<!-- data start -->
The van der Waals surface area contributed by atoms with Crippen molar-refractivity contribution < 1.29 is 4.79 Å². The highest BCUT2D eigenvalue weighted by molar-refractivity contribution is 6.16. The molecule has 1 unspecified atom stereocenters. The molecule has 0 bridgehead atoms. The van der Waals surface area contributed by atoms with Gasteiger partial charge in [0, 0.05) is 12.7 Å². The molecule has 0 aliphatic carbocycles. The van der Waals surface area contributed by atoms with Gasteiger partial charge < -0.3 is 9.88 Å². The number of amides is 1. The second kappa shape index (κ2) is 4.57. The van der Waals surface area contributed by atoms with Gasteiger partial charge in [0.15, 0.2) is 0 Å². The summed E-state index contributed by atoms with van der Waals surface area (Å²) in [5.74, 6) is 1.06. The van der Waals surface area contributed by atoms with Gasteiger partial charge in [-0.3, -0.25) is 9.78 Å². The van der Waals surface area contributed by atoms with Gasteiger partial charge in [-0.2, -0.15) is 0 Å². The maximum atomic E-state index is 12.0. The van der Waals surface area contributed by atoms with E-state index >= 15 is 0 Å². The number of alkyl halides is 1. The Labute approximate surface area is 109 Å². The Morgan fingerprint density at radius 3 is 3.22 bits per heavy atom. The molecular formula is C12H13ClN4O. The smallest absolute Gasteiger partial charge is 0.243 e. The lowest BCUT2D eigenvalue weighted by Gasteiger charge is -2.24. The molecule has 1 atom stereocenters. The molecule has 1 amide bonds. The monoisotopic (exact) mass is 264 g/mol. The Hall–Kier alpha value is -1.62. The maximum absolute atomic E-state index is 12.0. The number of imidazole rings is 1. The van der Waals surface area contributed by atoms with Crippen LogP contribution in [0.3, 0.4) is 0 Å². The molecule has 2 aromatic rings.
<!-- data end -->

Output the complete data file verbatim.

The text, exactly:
The van der Waals surface area contributed by atoms with Crippen molar-refractivity contribution < 1.29 is 4.79 Å². The highest BCUT2D eigenvalue weighted by molar-refractivity contribution is 6.16. The molecule has 1 unspecified atom stereocenters. The molecule has 0 bridgehead atoms. The van der Waals surface area contributed by atoms with Gasteiger partial charge in [0, 0.05) is 12.7 Å². The molecule has 0 aliphatic carbocycles. The van der Waals surface area contributed by atoms with Gasteiger partial charge < -0.3 is 9.88 Å². The number of amides is 1. The second kappa shape index (κ2) is 4.57. The van der Waals surface area contributed by atoms with Gasteiger partial charge in [0.15, 0.2) is 0 Å². The summed E-state index contributed by atoms with van der Waals surface area (Å²) in [5.74, 6) is 1.06. The van der Waals surface area contributed by atoms with Gasteiger partial charge in [-0.3, -0.25) is 9.78 Å². The van der Waals surface area contributed by atoms with Gasteiger partial charge in [-0.2, -0.15) is 0 Å². The maximum atomic E-state index is 12.0. The van der Waals surface area contributed by atoms with E-state index >= 15 is 0 Å². The number of alkyl halides is 1. The Labute approximate surface area is 109 Å². The Morgan fingerprint density at radius 3 is 3.22 bits per heavy atom. The molecular formula is C12H13ClN4O. The smallest absolute Gasteiger partial charge is 0.243 e. The lowest BCUT2D eigenvalue weighted by Gasteiger charge is -2.24. The molecule has 1 atom stereocenters. The molecule has 1 amide bonds. The monoisotopic (exact) mass is 264 g/mol. The Hall–Kier alpha value is -1.62. The maximum absolute atomic E-state index is 12.0. The number of imidazole rings is 1. The van der Waals surface area contributed by atoms with Crippen LogP contribution in [0.3, 0.4) is 0 Å². The molecule has 2 aromatic rings.